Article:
Respecting Thai culture should be an important consideration when visiting on vacation or backpacking. Sunbathing in the nude, women going topless on a beach and males riding around on scooters without shirts is not considered appropriate or respectful behaviour by the majority of Thai people. Spain this is not. Most of Thailand is fairly conservative, whether the locals are Buddhist or Muslim and getting your baps out on the beach is not acceptable here. It is important to be respectful when visiting other countries where the culture is very different to our own.
Enjoy beautiful beaches in Koh Lipe
Dos and Donts in Thailand – The Ocean
Another important rule in Thailand is about being respectful to the ocean. Standing on coral reefs damages them and coral reefs are already under severe pressure from climate change and rising ocean temperatures. Coral is extremely fragile and if you touch it, not only could you end up injured, but you are killing this vital eco-system that the ocean relies upon. Please be extremely careful of where you are stepping in the sea and inform any other visitors of the same. Many tourists stand on coral because they are ignorant of the fact they are damaging it. Please spread the word and don’t be shy about letting other tourists know not to stand on coral. Tour operators should be informing tourists so make sure to include them if their boat of tourists are not behaving respectfully towards the ocean.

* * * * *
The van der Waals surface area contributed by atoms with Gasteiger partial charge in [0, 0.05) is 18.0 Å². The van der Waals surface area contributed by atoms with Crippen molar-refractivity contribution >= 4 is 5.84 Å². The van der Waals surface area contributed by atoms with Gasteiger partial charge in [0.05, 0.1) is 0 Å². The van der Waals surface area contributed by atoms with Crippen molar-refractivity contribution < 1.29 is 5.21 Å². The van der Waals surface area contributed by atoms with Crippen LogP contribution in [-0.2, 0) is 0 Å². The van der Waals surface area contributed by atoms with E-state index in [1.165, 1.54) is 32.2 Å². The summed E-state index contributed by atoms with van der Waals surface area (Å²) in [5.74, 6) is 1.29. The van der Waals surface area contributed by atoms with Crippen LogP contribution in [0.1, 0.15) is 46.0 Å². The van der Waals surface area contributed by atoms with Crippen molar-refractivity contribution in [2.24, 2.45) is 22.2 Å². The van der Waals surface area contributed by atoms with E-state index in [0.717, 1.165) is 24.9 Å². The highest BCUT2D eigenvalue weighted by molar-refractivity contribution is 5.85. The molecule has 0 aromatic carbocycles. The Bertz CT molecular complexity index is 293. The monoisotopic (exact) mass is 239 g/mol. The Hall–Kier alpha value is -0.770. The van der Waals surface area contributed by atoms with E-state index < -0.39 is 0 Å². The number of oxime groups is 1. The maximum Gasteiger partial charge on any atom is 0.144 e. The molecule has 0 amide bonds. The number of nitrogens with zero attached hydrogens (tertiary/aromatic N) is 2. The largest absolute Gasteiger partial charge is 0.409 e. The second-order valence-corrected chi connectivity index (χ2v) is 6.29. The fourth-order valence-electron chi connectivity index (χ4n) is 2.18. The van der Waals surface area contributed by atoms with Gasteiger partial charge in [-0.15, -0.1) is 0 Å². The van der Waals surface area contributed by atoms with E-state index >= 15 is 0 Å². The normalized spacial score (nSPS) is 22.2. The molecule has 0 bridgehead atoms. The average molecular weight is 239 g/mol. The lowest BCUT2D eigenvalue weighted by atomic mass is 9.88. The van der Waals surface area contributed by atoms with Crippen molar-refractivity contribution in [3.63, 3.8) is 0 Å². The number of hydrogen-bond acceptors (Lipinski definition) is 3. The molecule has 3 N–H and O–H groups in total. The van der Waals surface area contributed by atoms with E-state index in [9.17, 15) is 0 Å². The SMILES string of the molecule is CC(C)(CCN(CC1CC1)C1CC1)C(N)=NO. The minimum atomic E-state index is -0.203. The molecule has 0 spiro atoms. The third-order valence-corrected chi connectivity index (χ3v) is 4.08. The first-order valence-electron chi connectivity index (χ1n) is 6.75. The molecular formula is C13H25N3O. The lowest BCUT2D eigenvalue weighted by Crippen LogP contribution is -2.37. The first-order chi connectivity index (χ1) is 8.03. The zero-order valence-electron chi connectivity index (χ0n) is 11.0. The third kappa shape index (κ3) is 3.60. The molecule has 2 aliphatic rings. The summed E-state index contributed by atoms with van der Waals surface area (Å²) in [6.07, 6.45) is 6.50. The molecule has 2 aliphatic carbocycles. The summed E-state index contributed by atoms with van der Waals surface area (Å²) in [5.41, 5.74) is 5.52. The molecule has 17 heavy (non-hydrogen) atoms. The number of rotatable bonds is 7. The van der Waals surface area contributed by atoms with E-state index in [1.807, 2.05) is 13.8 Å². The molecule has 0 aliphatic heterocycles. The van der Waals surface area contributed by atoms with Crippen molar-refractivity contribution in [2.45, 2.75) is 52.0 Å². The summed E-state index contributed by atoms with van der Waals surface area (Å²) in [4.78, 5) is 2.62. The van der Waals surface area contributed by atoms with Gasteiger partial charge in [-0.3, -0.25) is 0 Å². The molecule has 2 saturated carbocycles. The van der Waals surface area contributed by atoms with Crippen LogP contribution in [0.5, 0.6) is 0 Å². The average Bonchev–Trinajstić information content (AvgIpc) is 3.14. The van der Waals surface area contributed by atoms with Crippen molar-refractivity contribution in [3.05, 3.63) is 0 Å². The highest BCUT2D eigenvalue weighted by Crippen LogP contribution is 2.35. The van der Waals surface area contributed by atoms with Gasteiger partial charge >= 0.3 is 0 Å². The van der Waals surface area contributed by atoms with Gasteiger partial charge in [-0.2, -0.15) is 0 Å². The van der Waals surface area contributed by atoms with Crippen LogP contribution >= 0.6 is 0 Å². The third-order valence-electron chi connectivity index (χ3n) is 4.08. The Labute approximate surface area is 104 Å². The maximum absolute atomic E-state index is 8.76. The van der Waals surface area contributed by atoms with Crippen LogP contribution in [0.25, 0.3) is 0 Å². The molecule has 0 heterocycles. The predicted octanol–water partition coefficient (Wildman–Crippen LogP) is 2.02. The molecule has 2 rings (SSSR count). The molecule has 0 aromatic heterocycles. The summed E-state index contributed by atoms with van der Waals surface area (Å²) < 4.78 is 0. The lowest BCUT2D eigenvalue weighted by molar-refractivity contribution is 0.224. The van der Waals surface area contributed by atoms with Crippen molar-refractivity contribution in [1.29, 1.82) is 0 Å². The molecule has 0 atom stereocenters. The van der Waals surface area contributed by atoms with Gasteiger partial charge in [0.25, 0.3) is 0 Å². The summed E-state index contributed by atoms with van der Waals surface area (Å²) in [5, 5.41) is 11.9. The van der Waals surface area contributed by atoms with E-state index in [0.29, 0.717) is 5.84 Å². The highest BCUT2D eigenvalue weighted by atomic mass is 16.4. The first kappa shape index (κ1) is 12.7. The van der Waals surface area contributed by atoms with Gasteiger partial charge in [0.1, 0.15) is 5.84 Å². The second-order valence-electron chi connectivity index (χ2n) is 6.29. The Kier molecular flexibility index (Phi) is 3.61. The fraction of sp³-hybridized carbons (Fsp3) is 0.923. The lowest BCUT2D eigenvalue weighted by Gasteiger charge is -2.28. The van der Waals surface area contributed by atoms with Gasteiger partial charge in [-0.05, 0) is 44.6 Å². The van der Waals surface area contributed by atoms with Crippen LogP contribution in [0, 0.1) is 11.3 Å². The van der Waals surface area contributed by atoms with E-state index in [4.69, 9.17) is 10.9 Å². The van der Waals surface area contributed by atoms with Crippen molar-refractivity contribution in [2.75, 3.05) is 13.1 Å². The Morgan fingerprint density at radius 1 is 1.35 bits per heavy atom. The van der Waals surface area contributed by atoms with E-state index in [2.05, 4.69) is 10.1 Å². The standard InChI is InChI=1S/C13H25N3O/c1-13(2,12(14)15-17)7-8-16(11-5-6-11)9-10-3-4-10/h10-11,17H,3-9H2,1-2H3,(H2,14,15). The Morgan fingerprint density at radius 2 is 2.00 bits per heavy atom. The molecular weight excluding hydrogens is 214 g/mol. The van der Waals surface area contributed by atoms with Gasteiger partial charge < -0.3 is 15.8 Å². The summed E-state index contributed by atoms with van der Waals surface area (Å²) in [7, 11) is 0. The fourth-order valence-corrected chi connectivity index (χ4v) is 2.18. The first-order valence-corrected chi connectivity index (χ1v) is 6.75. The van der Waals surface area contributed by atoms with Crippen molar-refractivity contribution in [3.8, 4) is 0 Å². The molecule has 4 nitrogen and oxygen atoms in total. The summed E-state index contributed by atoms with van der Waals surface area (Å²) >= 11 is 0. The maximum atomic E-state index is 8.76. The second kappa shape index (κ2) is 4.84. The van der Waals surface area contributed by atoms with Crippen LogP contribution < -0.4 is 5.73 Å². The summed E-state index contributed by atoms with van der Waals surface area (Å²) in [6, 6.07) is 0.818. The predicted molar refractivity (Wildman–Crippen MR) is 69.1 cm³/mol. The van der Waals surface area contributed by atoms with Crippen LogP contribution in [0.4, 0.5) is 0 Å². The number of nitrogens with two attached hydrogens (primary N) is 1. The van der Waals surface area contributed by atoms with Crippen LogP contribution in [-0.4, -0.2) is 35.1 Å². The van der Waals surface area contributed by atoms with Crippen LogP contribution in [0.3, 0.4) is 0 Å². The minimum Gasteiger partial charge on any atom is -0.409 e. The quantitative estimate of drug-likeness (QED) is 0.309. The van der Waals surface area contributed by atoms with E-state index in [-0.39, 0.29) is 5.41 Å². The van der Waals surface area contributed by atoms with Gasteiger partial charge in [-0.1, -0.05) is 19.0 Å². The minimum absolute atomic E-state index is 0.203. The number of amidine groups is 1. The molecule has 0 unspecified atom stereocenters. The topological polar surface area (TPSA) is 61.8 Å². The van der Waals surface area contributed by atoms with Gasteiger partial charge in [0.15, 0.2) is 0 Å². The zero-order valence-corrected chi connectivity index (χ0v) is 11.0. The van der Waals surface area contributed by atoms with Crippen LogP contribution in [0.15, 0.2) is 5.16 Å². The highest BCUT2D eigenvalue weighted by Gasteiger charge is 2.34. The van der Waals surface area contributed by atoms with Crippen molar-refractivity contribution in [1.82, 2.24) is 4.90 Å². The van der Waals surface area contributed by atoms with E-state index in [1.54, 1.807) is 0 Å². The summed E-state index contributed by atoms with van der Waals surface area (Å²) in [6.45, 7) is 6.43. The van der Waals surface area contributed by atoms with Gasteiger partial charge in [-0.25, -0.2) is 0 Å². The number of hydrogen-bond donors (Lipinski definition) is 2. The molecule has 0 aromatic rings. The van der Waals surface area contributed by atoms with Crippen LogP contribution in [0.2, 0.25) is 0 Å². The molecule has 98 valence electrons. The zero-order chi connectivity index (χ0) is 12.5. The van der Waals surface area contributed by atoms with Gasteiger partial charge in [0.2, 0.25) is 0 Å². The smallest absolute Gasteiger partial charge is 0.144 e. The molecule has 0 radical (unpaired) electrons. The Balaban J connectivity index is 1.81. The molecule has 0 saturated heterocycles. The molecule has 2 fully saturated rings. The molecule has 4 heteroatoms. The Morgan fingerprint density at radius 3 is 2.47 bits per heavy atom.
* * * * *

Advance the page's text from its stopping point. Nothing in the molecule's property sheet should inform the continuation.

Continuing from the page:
Dos and Donts in Thailand: Touching wild animals
There are regular news stories in local papers here in Thailand about people touching turtles or Instagram photos of people holding up a starfish. That is a wild animal and you are disturbing it. Remember to always be respectful of wildlife.
Whale Watching in Thailand from a respectful distance – an amazing and ethical experience to have, just an hour from Bangkok! Read my article here about how to see whales in Thailand.
Dos and Donts Thailand – Photo Opportunities with wild animals
Do not take photos in the markets or streets with ‘pet’ monkeys or gibbons. These are animals that belong in the wild and should not be used in the tourist industry in this way. Often teeth are painfully removed to ensure the animal does not bite people and they are often wearing nappies and chained up.
Dos and Donts Thailand – Fishing
Overfishing is one of the biggest threats to our ocean globally and in particular in Thailand where Marine National Parks are not even fully protected with no take zones. Be a part of the solution, protect fish, only fish sustainably and if you cannot be sure it is sustainable (which we rarely can) then don’t add to this problem. See the recent Bangkok Post article about a Dutch tourist arrested for fishing parrotfish.